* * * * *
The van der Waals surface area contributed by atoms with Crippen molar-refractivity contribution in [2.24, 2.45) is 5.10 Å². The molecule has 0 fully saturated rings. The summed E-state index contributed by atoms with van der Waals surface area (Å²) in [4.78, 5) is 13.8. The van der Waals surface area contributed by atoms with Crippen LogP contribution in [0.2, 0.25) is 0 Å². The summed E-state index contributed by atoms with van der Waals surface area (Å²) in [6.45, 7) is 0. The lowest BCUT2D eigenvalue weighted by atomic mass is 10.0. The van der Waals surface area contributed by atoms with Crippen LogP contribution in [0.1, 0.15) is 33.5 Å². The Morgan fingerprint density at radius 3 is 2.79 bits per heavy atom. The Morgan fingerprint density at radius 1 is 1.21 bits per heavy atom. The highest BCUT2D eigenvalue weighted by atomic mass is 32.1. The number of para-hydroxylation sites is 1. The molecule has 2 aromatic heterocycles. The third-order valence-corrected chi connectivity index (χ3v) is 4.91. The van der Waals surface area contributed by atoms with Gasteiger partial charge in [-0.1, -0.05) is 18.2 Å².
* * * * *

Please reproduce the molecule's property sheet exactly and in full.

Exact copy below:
The van der Waals surface area contributed by atoms with Crippen molar-refractivity contribution in [2.24, 2.45) is 5.10 Å². The molecule has 0 fully saturated rings. The summed E-state index contributed by atoms with van der Waals surface area (Å²) in [4.78, 5) is 13.8. The van der Waals surface area contributed by atoms with Crippen LogP contribution in [0.2, 0.25) is 0 Å². The summed E-state index contributed by atoms with van der Waals surface area (Å²) in [6.45, 7) is 0. The lowest BCUT2D eigenvalue weighted by atomic mass is 10.0. The van der Waals surface area contributed by atoms with Crippen LogP contribution in [0.1, 0.15) is 33.5 Å². The Morgan fingerprint density at radius 3 is 2.79 bits per heavy atom. The Morgan fingerprint density at radius 1 is 1.21 bits per heavy atom. The highest BCUT2D eigenvalue weighted by atomic mass is 32.1. The number of para-hydroxylation sites is 1. The molecule has 2 aromatic heterocycles. The third-order valence-corrected chi connectivity index (χ3v) is 4.91. The van der Waals surface area contributed by atoms with Gasteiger partial charge in [-0.1, -0.05) is 18.2 Å².